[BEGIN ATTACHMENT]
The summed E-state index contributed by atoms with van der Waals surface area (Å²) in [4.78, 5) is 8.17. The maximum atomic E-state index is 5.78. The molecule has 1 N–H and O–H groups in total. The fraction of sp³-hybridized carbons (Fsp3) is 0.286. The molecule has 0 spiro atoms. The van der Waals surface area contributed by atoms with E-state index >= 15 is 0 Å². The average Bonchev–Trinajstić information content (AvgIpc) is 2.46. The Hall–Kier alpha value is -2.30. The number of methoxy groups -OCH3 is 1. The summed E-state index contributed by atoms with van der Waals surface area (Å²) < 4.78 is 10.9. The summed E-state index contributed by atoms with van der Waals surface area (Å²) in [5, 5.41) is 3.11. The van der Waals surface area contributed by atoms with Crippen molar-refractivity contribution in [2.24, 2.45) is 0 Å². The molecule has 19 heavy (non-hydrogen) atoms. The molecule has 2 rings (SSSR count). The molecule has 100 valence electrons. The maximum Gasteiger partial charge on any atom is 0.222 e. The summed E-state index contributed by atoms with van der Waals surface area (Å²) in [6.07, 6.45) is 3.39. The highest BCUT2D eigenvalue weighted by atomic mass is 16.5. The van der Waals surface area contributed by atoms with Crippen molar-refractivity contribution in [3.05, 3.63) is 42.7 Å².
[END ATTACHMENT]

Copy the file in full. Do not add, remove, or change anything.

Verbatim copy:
The summed E-state index contributed by atoms with van der Waals surface area (Å²) in [4.78, 5) is 8.17. The maximum atomic E-state index is 5.78. The molecule has 1 N–H and O–H groups in total. The fraction of sp³-hybridized carbons (Fsp3) is 0.286. The molecule has 0 spiro atoms. The van der Waals surface area contributed by atoms with E-state index >= 15 is 0 Å². The average Bonchev–Trinajstić information content (AvgIpc) is 2.46. The Hall–Kier alpha value is -2.30. The number of methoxy groups -OCH3 is 1. The summed E-state index contributed by atoms with van der Waals surface area (Å²) < 4.78 is 10.9. The summed E-state index contributed by atoms with van der Waals surface area (Å²) in [5, 5.41) is 3.11. The van der Waals surface area contributed by atoms with Crippen molar-refractivity contribution in [2.24, 2.45) is 0 Å². The molecule has 19 heavy (non-hydrogen) atoms. The molecule has 2 rings (SSSR count). The molecule has 100 valence electrons. The maximum Gasteiger partial charge on any atom is 0.222 e. The summed E-state index contributed by atoms with van der Waals surface area (Å²) in [6.07, 6.45) is 3.39. The highest BCUT2D eigenvalue weighted by atomic mass is 16.5. The van der Waals surface area contributed by atoms with Crippen molar-refractivity contribution in [3.05, 3.63) is 42.7 Å².